Today we are looking at the word connect [ˌkəˈnɛkt], a word that joins, links, unites, binds and fastens together.
It comes from the Latin word connectere (to fasten together), from cōnectō (I connect, link, fasten together), from con- (together) and nectō (I bind), from the PIE *gned-/*gnod- (to bind).
Words from the same root include: knot, knit, node in English, knot [knɔt] (knot, (hair) bun, skein) in Dutch, Knoten [ˈknoːtən] (knot, interchange) in German, and knude [knuːðə] (knot, node) in Danish.
I chose this word because I think that learning languages is a way to make connections. Connections with other places and people and cultures and ideas.
As today is Mother’s Day in many countries around the world, though not here in the UK, we are looking at the origins of the word mother.
Mother comes from the Middle English moder [ˈmoːdər/ˈmoːðər], from the Old English mōdor [ˈmoː.dor], from the Proto-Germanic *mōdēr [ˈmɔː.ðɛːr], from Proto-Indo-European *méh₂tēr [source].
Words for mother in most Indo-European languages come from the same root, including moeder [ˈmu.dər] in Dutch, Mutter [ˈmʊtɐ] in German, and móðir [ˈmouːðɪr] in Icelandic [source].
Some related words include matriarch, matron, maternal, matrimony, material, matriculate, matrix and matter, all of which come ultimately from the Latin māter (mother, matron, woman, nurse) via French [source].
As it is Easter – Happy Easter to those of you who celebrate it, or Happy Sunday to those who don’t – I thought I’d look into the origins of an important Easter-related word, no not Easter, but egg.
The word egg comes the Middle English egge, from Old Norse egg, from Proto-Germanic *ajją [ˈɑj.jɑ̃], from Proto-Indo-European *h₂ōwyóm (egg), probably from *h₂éwis (bird) [source].
Egg, with the same spelling, is also found in Icelandic, Faroese and Norwegian, and with different spelling in Swedish and Danish, pronounced slightly different in each language – egg [ˈɛkː] in Icelandic, egg [ɛkː] in Faroese, egg [ɛɡ] in Norwegian, ägg [ɛɡː] in Swedish, and in æg [ˈɛˀɡ̊] Danish. In Dutch and German, words for egg are like the original English word: Ei [aɪ̯] in German and ei [ɛi̯] in Dutch [source].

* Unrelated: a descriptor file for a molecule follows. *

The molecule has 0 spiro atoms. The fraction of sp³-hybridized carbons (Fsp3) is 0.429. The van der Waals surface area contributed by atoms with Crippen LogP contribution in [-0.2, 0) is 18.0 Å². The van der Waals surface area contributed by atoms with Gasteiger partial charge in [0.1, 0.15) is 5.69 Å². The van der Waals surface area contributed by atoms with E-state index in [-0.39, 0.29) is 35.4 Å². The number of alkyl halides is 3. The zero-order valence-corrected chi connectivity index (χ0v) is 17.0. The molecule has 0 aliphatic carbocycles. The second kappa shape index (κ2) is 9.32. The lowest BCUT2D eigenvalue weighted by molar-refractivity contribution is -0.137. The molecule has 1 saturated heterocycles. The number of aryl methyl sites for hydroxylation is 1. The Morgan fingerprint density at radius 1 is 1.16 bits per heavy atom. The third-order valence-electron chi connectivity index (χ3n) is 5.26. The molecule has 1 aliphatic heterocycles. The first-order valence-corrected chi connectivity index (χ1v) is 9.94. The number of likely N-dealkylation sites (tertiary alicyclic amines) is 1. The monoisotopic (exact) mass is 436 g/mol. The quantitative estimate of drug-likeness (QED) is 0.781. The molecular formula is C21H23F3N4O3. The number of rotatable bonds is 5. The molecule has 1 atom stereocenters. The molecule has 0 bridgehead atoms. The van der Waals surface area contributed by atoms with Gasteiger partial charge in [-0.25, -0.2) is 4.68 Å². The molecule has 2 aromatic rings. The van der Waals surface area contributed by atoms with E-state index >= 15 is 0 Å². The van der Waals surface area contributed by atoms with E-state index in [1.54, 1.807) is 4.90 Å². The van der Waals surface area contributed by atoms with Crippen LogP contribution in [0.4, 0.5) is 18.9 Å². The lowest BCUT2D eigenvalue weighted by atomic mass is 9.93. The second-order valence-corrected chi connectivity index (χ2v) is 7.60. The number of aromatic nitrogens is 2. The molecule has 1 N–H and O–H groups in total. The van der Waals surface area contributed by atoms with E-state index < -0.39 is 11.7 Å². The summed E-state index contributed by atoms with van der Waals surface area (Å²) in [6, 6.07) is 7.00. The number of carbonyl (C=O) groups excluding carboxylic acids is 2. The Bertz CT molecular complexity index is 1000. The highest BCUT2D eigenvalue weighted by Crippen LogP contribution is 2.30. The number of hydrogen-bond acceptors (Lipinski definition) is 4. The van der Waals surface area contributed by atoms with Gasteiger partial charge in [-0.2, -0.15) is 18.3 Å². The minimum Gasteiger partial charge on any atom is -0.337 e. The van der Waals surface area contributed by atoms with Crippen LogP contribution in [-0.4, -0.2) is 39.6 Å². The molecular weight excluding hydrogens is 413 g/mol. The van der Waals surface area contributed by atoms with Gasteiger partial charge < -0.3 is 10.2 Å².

The originally English word for egg was ey [ei] from the Old English ǣġ [æːj], from the same Proto-Germanic root as egg. It was used until the 16th century, when it was replaced with egg, possibly because it got confused with the word eye, as in the thing you see with [source].
Here’s a video I made of this information:
Video made with Doodly – an easy-to-use animated video creator [affiliate link].
On today’s adventure we are looking at the origins of the word clock, as today is the day when clocks are put forward an hour, at least here in the UK.
So as we leave Greenwich Mean Time and sail off into British Summer time – appropriately it’s lovely wet and windy day – let us consider the clock, a device for measuring and indicating the time.
The word clock comes from the Middle Dutch clocke (bell, clock), from the Old Northern French cloque (bell), from the Medieval Latin clocca (bell), probably from a Gaulish word, from the Proto-Celtic *klokkos (bell), which is either onomatopeic, or from the Proto-Indo-European *klek (to laugh or cackle). From the same root we get the Welsh cloch (bell, prize, feat, clock) and related words in other Celtic languages.
In this episode I discuss success and failure, particularly in relation to learning languages. Are they just different ways of look at the same thing? At what point can you say that you have succeeded to learn a language, or have failed? Does it matter?
In this episode I discuss which languages are hardest to learn, and what makes some languages more difficult to learn than others. It’s not possible to provide a definitive list of the most challenging languages as it depends on a variety of factors. This hasn’t stopped people from doing this anyway. Here are some examples:
In this episode I discuss which languages are easiest to learn for native speakers of English, and what factors make languages easy or difficult to learn, including grammar, spelling, pronunciation, vocabulary, the availablity of resources, and so on.